There is a Fritz Leiber story entitled "A Pail of Air", a story that despite its hopeful ending always strikes me as spectacularly bleak. In it, Earth has been ripped out of the solar system by a wandering black hole, and story is set in the aftermath, where the average temperature of the Earth is the Universe's average temperature of 3K. The atmosphere of Earth has frozen out.
The story centers on one family scratching out a precarious existence in the face of global, complete, utter catastrophe by keeping a fire going. (As it turns out, the atmosphere freezes by gas, so the ground actually has highly refined sources of oxygen, nitrogen, carbon dioxide, etc. in it, so getting oxygen is as easy as going outside and scooping it up... if you can deal with the temperature of the gas, that is.) Two children in the story have been raised in this world.
"Out In The Country" by Three Dog Night, despite not being about this directly, always reminds me of this story. You know how you can listen to a song and you only really hear the chorus, since they repeat it, and often sing it more clearly then the verses? You can download the chorus here.
Despite being about escaping to the country from an oppressive city, it always seems to me to have perfectly captured a part of Fritz's story that he only touches on, those last manic days where everybody must have known the end was coming, and at least some of them would have tried to experience as much of the Nature that would soon be gone as they could. If they were going to write music, this seems like what it would be, the tone, the words, right down to the phrase "before the sun is just a bright spot in the night sky" where of course Three Dog Night means that it is buried behind pollution, but in my scenario it is the literal truth. (In fact, I admit when I just heard some snippets on the radio and didn't hear the whole thing, I wondered if the Leiber story had directly prompted the creation of the song! Having heard the whole thing I know better know, but you have to admit the part I gave you alone certainly makes that theory believable.)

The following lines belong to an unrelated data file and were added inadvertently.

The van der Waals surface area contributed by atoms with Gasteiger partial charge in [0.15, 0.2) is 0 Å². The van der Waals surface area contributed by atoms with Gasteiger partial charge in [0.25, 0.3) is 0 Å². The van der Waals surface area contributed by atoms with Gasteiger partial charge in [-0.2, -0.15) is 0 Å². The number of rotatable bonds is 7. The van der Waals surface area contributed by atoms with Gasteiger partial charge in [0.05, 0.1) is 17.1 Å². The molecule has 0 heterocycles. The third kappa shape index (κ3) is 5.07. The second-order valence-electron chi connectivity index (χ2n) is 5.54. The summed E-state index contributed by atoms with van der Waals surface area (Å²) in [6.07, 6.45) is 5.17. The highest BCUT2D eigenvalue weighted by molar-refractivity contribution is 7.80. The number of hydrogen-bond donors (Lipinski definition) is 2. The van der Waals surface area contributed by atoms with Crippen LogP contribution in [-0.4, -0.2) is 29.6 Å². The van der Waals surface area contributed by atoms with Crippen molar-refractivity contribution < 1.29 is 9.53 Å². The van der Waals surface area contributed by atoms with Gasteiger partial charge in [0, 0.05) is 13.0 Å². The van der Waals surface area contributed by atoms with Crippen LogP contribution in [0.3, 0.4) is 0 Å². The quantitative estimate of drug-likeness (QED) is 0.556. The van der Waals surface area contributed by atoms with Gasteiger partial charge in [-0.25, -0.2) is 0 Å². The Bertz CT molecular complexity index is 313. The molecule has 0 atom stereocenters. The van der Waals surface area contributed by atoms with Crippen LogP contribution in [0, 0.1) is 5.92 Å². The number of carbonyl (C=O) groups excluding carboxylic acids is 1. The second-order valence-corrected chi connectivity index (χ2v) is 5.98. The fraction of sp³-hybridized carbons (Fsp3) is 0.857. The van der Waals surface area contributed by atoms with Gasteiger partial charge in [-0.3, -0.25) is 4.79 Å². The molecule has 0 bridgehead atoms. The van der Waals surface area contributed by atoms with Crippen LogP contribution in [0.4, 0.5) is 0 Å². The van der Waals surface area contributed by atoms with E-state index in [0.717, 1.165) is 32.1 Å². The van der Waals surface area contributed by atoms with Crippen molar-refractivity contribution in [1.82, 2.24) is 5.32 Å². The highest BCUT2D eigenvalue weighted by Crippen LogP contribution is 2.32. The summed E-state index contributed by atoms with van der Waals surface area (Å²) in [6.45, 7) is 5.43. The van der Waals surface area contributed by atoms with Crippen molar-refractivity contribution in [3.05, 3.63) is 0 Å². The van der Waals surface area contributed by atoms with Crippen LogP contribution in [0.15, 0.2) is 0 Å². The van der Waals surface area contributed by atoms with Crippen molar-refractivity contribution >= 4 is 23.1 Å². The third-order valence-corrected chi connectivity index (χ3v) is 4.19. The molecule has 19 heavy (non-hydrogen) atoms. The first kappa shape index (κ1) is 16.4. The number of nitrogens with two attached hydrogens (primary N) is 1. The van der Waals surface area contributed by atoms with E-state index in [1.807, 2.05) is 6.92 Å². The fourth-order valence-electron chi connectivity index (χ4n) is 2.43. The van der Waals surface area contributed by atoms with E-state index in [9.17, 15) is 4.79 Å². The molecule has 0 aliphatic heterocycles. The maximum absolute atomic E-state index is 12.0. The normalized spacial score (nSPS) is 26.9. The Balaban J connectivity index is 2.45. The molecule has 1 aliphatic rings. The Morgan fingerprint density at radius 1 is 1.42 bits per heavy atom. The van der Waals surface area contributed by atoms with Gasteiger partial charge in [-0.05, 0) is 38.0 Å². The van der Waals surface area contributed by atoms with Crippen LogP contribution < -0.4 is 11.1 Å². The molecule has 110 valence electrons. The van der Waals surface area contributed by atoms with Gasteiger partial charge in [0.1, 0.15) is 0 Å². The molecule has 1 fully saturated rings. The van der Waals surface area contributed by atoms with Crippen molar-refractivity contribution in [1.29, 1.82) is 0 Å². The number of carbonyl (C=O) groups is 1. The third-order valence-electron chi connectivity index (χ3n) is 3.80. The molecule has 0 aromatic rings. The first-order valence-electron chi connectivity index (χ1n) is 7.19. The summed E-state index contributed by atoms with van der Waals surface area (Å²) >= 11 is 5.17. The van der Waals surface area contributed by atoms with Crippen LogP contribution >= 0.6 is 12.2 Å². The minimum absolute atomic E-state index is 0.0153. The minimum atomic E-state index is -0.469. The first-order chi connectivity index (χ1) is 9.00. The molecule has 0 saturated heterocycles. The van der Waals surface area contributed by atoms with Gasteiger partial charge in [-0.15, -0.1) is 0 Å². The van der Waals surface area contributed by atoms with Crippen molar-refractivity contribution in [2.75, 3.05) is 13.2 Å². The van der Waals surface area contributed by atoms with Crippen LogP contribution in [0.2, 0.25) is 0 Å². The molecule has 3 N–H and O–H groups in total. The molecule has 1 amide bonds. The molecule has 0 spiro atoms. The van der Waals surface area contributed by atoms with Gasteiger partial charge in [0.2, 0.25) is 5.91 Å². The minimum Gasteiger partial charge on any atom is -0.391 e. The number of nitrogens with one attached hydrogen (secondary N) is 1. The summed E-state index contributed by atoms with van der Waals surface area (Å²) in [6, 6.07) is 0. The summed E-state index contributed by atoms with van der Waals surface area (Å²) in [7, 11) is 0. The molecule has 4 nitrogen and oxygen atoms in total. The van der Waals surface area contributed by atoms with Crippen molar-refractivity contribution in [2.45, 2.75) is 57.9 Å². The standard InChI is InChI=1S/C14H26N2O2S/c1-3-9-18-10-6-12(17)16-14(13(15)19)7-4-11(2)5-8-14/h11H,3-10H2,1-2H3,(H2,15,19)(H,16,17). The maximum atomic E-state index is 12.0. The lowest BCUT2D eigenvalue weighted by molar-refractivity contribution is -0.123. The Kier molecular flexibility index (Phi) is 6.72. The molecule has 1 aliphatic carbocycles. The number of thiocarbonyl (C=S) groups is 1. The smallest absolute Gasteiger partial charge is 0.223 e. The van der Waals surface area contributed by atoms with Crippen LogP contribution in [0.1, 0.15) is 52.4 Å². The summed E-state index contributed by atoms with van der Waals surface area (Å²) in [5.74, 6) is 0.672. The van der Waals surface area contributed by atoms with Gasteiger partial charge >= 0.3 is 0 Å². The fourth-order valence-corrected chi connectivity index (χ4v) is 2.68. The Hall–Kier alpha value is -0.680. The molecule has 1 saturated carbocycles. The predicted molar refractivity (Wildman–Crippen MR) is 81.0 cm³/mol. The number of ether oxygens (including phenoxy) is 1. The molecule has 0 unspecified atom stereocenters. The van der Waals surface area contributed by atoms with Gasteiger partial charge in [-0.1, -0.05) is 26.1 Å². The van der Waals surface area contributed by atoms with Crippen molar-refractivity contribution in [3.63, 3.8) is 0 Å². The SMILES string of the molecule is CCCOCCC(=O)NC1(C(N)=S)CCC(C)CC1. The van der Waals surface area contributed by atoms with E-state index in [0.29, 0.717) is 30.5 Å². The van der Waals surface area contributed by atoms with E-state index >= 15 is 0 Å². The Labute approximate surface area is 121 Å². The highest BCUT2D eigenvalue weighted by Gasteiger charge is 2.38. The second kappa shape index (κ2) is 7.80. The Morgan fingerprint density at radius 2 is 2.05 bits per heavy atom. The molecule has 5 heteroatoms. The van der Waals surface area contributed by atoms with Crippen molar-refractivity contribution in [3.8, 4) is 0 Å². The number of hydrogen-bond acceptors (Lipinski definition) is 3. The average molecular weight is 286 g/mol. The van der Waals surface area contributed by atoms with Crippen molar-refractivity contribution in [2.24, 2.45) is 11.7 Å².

It helps, of course, to hear the whole song and read the whole story, but copyright laws are copyright laws, sorry.
I know it's a strange connection, but those are the most fun. I recommend the Fritz Leiber story if you can find it. Of course, it won't be out of copyright until the Sun consumes the Earth, a more likely end to Earth, so I can't post it here, but it's worth it if you can find it.
(Note to any IP lawyers: This clearly qualifies as fair use, a small, quality-reduced snippet of a larger work posted to provide an editorial comment on the work that can't really be duplicated without the snippet. Please hold the threatening legal letters.)